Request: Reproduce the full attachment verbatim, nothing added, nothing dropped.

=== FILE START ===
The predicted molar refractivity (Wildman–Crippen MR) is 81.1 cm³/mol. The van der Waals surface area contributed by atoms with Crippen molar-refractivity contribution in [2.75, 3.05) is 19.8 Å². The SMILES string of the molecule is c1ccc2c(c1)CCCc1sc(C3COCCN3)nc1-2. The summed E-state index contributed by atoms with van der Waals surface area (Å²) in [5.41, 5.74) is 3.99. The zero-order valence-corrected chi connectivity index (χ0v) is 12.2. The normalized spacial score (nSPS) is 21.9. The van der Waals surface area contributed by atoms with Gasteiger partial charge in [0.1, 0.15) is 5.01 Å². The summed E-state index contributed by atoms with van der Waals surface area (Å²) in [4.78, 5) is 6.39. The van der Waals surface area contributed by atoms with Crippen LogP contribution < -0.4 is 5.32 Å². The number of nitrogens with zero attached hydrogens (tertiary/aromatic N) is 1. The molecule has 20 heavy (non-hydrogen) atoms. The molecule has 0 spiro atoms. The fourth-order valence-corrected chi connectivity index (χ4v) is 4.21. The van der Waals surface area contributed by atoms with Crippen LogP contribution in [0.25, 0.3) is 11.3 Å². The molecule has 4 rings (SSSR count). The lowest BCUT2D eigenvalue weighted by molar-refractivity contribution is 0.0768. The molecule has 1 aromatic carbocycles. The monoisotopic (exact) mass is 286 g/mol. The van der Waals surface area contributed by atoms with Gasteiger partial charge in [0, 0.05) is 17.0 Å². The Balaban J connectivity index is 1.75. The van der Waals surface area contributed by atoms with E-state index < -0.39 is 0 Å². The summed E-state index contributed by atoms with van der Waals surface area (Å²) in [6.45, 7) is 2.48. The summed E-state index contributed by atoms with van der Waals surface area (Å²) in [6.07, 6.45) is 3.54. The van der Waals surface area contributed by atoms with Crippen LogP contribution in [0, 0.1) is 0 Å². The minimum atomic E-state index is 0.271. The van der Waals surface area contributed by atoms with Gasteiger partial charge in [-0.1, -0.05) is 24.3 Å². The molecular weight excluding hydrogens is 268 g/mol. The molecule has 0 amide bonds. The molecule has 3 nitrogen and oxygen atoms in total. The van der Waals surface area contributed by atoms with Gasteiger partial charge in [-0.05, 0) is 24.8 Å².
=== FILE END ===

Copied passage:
The predicted molar refractivity (Wildman–Crippen MR) is 81.1 cm³/mol. The van der Waals surface area contributed by atoms with Crippen molar-refractivity contribution in [2.75, 3.05) is 19.8 Å². The SMILES string of the molecule is c1ccc2c(c1)CCCc1sc(C3COCCN3)nc1-2. The summed E-state index contributed by atoms with van der Waals surface area (Å²) in [5.41, 5.74) is 3.99. The zero-order valence-corrected chi connectivity index (χ0v) is 12.2. The normalized spacial score (nSPS) is 21.9. The van der Waals surface area contributed by atoms with Gasteiger partial charge in [0.1, 0.15) is 5.01 Å². The summed E-state index contributed by atoms with van der Waals surface area (Å²) in [4.78, 5) is 6.39. The van der Waals surface area contributed by atoms with Crippen LogP contribution < -0.4 is 5.32 Å². The number of nitrogens with zero attached hydrogens (tertiary/aromatic N) is 1. The molecule has 20 heavy (non-hydrogen) atoms. The molecule has 0 spiro atoms. The fourth-order valence-corrected chi connectivity index (χ4v) is 4.21. The van der Waals surface area contributed by atoms with Crippen LogP contribution in [0.25, 0.3) is 11.3 Å². The molecule has 4 rings (SSSR count). The lowest BCUT2D eigenvalue weighted by molar-refractivity contribution is 0.0768. The molecule has 1 aromatic carbocycles. The monoisotopic (exact) mass is 286 g/mol. The van der Waals surface area contributed by atoms with Gasteiger partial charge in [0, 0.05) is 17.0 Å². The Balaban J connectivity index is 1.75. The van der Waals surface area contributed by atoms with E-state index < -0.39 is 0 Å². The summed E-state index contributed by atoms with van der Waals surface area (Å²) in [6.45, 7) is 2.48. The summed E-state index contributed by atoms with van der Waals surface area (Å²) in [6.07, 6.45) is 3.54. The van der Waals surface area contributed by atoms with Crippen LogP contribution in [0, 0.1) is 0 Å². The minimum atomic E-state index is 0.271. The van der Waals surface area contributed by atoms with Gasteiger partial charge in [-0.1, -0.05) is 24.3 Å². The molecular weight excluding hydrogens is 268 g/mol. The molecule has 0 amide bonds. The molecule has 3 nitrogen and oxygen atoms in total. The van der Waals surface area contributed by atoms with Gasteiger partial charge in [-0.05, 0) is 24.8 Å².